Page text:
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Former orphanage provided a family atmosphere
Written by Melissa Burden   
Tuesday, 21 September 2010 11:26

For many, the word “orphanage” brings about visions of Charles Dickens’ Oliver Twist uttering his famous words, “Please, sir, I want some more.”

For those who lived at the former Lutheran Orphans’ Home in Oregon, the reality of life in an orphanage was more home like with a true “family” atmosphere.

On Aug. 6, 1860, Pastor Johannes Doerfler and four members of Salem Lutheran Church, in Toledo, established the Lutheran Orphans’ Home Society. Soon after, Pastor Doerfler took two orphaned boys into his home.

The first orphanage building was dedicated July 7, 1862. The two-story, wooden frame building, located on Seaman Street, would provide a home to orphans until 1919. Deeming the building inadequate, LHS built a brick home known as “The Dormitory,” which was dedicated April 6, 1919.

Due to the way some people in society began to think of orphanages and the best way to serve children, the Orphans’ Home closed in 1964.

The Lutheran Homes Society (LHS), which it is now called, held a reunion of “orphans” Aug. 5-7. The weekend was a celebration of the non-profit’s 150 years of service to both children and the elderly in northwest Ohio and southeast Michigan.

John Jenkins
John Jenkins, one of several former residents of the Lutheran Orphans’ Home, led tours of the old orphanage building during the 150th Anniversary weekend festivities.

Lillian Meadows (Hartsel), of Walbridge, was one of the alumni in attendance. In 1951, at age 6, Meadows, her sister Bonnie and brothers, Larry and Robert were brought to the Home after their mother became gravely ill.

“There was a divorce, and my mother was working many jobs to support us,” Meadows explained. “She became sick with pneumonia and almost died. She had us go to the Home as her way of making sure that we were schooled, fed and taken care of until she was well enough to take care of us.”

Meadows said she remembers the sisters at the orphanage being strict, but they were not mean to the children.

“We had duties – chores to do every day and they made you listen, but they had to. There were many kids there to take care of, but they were not mean,” Meadows said. “We did not scrub the floors with our toothbrushes. The teachers were strict but that was just a part of life. Life is what you make it.”

Meadows said she remembers having a lot of fun at the orphanage.

“We loved playing in the sand box and sliding down the hill in the back of the campus in the winter,” she said. “During the holidays and Christmas, we put on pageants and we got gifts. We saw our mom on the weekends.”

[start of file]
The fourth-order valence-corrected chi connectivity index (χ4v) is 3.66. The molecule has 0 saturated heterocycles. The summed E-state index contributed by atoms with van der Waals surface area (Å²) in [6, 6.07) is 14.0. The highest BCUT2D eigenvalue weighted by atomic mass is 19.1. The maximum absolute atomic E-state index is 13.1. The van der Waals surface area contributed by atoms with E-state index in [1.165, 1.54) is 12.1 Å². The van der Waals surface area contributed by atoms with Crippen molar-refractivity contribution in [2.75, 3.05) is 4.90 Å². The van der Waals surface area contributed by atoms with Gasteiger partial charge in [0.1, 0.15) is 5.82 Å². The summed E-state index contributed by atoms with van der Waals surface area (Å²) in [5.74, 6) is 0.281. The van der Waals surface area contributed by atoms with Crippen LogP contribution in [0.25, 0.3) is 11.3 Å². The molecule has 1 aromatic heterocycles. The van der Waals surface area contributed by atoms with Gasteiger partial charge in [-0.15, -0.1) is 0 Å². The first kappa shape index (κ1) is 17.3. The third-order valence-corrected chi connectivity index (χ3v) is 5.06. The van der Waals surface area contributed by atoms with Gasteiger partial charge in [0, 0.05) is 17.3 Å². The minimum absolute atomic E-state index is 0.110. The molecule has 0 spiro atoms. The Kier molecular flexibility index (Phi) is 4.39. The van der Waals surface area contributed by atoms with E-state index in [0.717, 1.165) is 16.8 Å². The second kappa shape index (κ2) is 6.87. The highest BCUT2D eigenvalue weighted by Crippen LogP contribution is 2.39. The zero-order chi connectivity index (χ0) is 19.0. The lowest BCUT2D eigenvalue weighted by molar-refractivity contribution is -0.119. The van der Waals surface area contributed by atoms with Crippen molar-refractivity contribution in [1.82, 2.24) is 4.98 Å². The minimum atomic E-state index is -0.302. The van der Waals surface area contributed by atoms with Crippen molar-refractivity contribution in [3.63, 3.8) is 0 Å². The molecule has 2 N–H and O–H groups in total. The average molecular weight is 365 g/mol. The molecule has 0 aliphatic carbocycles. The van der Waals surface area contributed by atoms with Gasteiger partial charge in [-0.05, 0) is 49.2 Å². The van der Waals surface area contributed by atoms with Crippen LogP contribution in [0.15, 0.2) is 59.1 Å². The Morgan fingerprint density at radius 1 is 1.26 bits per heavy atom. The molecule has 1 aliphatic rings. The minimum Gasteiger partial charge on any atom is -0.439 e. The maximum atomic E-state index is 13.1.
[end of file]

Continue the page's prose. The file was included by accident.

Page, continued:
Rocking, rolling & walking at Sacred Heart Home
Written by Tammy Walro   
Wednesday, 29 September 2010 12:15

A wonderful time was had by all the participants and guests at the Sacred Heart Home Saturday, Sept. 25 at the  Little Sisters of the Poor “Rock, Roll and Walk-athon.”

Residents of the Sacred Heart Home and their families rocked in rocking chairs, rolled in their wheelchairs and walked with their walkers and canes to raise support for the Little Sisters of the Poor mission of caring for the elderly poor.

Guests enjoyed great food, live entertainment, a DJ, clowns and three prize raffles. There were many smiling faces and joyful spirits in the Home as everyone enjoyed “moving and grooving” for a great cause.

The event also included a unique “Cake Walk” were participants played musical chairs to win a home baked cake or pie. Young attendees enjoyed assorted festival games.

The highlight of the event was the live entertainment provided by two different singers doing their renditions of some of Elvis Presley's classics. The grand prize raffle winner, winning a free weeks stay at a Daytona Beach, Fla., condo, was John Mockensturm of Maumee.

Members of the St. Joseph Auxiliary planned and hosted the festival. Since 1885, the Little Sisters have cared for NW Ohio and SE Michigan’s needy elderly, offering them a home in which they can feel a sense of respect, safety and love. The Sacred Heart Home offers a continuum of care from independent living apartments to licensed residential and nursing care.

For more information about the Little Sisters please visit


Free balance screenings Sept. 22
Written by Tammy Walro   
Tuesday, 21 September 2010 15:05

In observance of National Balance Awareness Week, all five greater Toledo-area locations of Heartland Rehab Services will offer a complimentary balance screening from 1 to 5 p.m. Wednesday Sept. 22.

Screenings will be conducted at Heartland Rehab at Oregon (419-697-8000); Heartland Rehab at Perrysburg (419-874-2657); Heartland Rehab at Arrowhead Park (419-897-9824); Heartland Rehab at Westgate (419-536-8030); and Heartland Rehab at Bedford (734-856-6737).

Balance is easily taken for granted. However, when the fragile vestibular organs of the inner ear are damaged by illness or injury, anyone can lose the ability to balance—not just physically, but the
demands of school, work, family, and independent living.

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